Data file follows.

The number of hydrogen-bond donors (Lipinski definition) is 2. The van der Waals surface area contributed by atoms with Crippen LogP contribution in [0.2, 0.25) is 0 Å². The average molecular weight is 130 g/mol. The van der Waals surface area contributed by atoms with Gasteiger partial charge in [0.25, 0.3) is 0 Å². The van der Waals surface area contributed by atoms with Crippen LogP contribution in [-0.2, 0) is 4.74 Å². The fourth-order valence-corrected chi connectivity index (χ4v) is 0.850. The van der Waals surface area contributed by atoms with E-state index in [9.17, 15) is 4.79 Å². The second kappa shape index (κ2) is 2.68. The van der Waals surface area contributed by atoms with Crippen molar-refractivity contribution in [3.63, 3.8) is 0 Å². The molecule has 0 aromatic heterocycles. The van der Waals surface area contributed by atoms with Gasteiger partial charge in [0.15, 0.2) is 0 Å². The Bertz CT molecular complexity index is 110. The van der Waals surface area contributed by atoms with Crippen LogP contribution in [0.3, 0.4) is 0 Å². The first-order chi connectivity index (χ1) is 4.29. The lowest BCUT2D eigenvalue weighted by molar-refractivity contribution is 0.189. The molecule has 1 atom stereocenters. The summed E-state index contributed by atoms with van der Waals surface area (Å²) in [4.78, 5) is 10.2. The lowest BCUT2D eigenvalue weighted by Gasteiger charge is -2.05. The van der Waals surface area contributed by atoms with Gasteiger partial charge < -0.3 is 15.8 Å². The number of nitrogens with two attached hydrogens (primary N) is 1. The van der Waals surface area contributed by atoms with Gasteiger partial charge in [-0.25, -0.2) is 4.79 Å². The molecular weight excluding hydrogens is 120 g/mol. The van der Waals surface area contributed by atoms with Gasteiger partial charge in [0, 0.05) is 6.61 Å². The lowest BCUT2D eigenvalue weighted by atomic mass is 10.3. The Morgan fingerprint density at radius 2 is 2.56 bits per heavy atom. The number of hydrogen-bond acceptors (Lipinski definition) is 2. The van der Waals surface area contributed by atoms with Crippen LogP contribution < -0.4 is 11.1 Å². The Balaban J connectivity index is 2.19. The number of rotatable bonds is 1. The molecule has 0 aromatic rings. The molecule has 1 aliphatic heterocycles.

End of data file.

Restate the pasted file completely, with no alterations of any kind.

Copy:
The number of hydrogen-bond donors (Lipinski definition) is 2. The van der Waals surface area contributed by atoms with Crippen LogP contribution in [0.2, 0.25) is 0 Å². The average molecular weight is 130 g/mol. The van der Waals surface area contributed by atoms with Gasteiger partial charge in [0.25, 0.3) is 0 Å². The van der Waals surface area contributed by atoms with Crippen LogP contribution in [-0.2, 0) is 4.74 Å². The fourth-order valence-corrected chi connectivity index (χ4v) is 0.850. The van der Waals surface area contributed by atoms with E-state index in [9.17, 15) is 4.79 Å². The second kappa shape index (κ2) is 2.68. The van der Waals surface area contributed by atoms with Crippen molar-refractivity contribution in [3.63, 3.8) is 0 Å². The molecule has 0 aromatic heterocycles. The van der Waals surface area contributed by atoms with Gasteiger partial charge in [0.15, 0.2) is 0 Å². The Bertz CT molecular complexity index is 110. The van der Waals surface area contributed by atoms with Crippen LogP contribution in [0.3, 0.4) is 0 Å². The first-order chi connectivity index (χ1) is 4.29. The lowest BCUT2D eigenvalue weighted by molar-refractivity contribution is 0.189. The molecule has 1 atom stereocenters. The summed E-state index contributed by atoms with van der Waals surface area (Å²) in [4.78, 5) is 10.2. The lowest BCUT2D eigenvalue weighted by Gasteiger charge is -2.05. The van der Waals surface area contributed by atoms with Gasteiger partial charge < -0.3 is 15.8 Å². The number of nitrogens with two attached hydrogens (primary N) is 1. The van der Waals surface area contributed by atoms with Gasteiger partial charge in [-0.25, -0.2) is 4.79 Å². The molecular weight excluding hydrogens is 120 g/mol. The van der Waals surface area contributed by atoms with Gasteiger partial charge in [0, 0.05) is 6.61 Å². The lowest BCUT2D eigenvalue weighted by atomic mass is 10.3. The Morgan fingerprint density at radius 2 is 2.56 bits per heavy atom. The number of hydrogen-bond acceptors (Lipinski definition) is 2. The van der Waals surface area contributed by atoms with Crippen LogP contribution < -0.4 is 11.1 Å². The Balaban J connectivity index is 2.19. The number of rotatable bonds is 1. The molecule has 0 aromatic rings. The molecule has 1 aliphatic heterocycles.